Ellen Smith, owner and managing editor of Mine Safety and Health News told the NewsHour that refusing to cooperate with investigators is not unusual during the early stages of such cases. “At MSHA hearings the company attorneys will tell people that cooperation is voluntary and you don’t have to talk to an MSHA investigator. But once they go to court they have to answer questions, so the Massey people are not going to have a choice.”
Smith also says it is common for investigations in these cases to take years to be concluded. Some reports have suggested that the Justice Department probe has impeded the pace and completion of MSHA’s investigation. But on Sunday, Assistant Secretary of Labor for Mine Safety and Health Joe Main denied that. He confirmed his agency would hold a public hearing on June 29, as announced last month. But he added that the agency has not yet set a date for the release of its final report.
You can watch a livestream of a Tuesday evening memorial service here.
President Obama released a statement about the anniversary:
On the one-year anniversary of the tragedy at the Upper Big Branch mine, America’s thoughts and prayers are never far from the miners who lost their lives and the loved ones they left behind.
During the past year, my Administration has worked to investigate the cause of the explosion, bring those responsible to justice, and take the steps necessary to prevent a similar tragedy from occurring again. The Department of Labor’s Mine Safety and Health Administration launched a thorough investigation into the cause of the explosion and took aggressive steps to combat mine operators who fail to meet their obligations to provide for the safety and health of their miners. The Justice Department’s investigation into the mine owner’s practices in West Virginia has led, so far, to two criminal indictments.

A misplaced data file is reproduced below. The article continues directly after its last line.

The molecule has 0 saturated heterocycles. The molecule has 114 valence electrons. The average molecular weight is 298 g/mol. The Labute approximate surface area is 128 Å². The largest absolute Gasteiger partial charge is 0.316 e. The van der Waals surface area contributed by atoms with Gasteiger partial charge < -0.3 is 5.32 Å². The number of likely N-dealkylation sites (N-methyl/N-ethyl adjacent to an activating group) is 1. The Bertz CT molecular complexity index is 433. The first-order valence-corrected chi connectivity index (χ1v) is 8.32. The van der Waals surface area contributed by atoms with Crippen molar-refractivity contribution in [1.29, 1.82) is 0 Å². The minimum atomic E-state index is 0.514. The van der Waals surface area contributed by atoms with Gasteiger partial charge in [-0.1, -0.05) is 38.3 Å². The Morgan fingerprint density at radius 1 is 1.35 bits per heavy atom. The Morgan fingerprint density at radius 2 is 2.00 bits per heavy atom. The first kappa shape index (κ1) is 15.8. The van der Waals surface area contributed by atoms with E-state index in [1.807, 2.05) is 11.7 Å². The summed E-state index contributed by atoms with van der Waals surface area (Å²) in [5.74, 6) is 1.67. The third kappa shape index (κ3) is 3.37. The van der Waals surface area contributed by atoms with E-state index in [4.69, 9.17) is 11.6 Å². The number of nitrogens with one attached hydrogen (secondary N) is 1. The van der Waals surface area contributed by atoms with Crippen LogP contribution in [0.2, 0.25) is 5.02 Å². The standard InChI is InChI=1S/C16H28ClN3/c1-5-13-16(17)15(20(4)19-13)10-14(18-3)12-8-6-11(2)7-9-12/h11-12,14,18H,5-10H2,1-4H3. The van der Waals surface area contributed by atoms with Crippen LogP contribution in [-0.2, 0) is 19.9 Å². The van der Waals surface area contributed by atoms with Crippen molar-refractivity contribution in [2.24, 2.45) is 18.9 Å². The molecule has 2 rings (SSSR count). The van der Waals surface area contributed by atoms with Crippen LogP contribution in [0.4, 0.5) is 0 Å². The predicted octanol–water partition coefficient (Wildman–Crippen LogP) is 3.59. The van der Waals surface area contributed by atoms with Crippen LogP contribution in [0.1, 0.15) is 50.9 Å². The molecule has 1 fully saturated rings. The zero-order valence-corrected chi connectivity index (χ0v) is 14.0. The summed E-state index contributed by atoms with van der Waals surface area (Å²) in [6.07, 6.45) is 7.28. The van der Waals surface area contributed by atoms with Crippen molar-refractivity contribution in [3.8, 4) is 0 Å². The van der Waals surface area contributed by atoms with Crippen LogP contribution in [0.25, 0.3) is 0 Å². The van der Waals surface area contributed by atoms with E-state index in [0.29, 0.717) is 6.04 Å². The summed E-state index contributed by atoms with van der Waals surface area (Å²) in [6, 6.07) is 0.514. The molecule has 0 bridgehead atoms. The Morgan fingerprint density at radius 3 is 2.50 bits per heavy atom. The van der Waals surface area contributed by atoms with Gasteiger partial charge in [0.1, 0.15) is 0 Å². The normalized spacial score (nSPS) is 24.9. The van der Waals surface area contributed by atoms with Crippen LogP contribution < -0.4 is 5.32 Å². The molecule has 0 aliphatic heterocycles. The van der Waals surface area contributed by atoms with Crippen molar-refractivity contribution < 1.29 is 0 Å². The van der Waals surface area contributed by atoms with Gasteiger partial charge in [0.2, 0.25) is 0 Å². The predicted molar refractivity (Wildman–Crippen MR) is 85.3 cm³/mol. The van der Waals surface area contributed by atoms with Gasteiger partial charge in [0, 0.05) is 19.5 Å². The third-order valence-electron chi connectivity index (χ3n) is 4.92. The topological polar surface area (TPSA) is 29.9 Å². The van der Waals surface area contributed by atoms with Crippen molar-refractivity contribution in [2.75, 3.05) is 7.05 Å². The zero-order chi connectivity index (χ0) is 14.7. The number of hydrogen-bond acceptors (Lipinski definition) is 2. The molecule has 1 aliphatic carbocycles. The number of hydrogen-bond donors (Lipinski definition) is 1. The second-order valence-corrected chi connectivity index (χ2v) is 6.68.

While these collaborative efforts have changed the way some mine operators do business, we know we can also improve our mine safety laws to better provide for the safety of the men and women who work in America’s mines and for their families’ peace of mind. That’s why the Department of Labor has worked aggressively to institute new measures to help prevent future incidents, including an “impact inspection” process to target mines with persistent violations. That’s why, for the first time in more than thirty years, the Department of Labor successfully argued that a federal court could temporarily close a mine with severe safety problems. And that’s why I continue to support Chairman Harkin and Chairman Kline and their efforts to strengthen America’s mine safety laws. Because we owe the men and women who do this important work and the families who love them our best efforts – not just in memory of the 29 miners who lost their lives in last year’s tragedy – but to ensure that such a tragedy doesn’t happen again.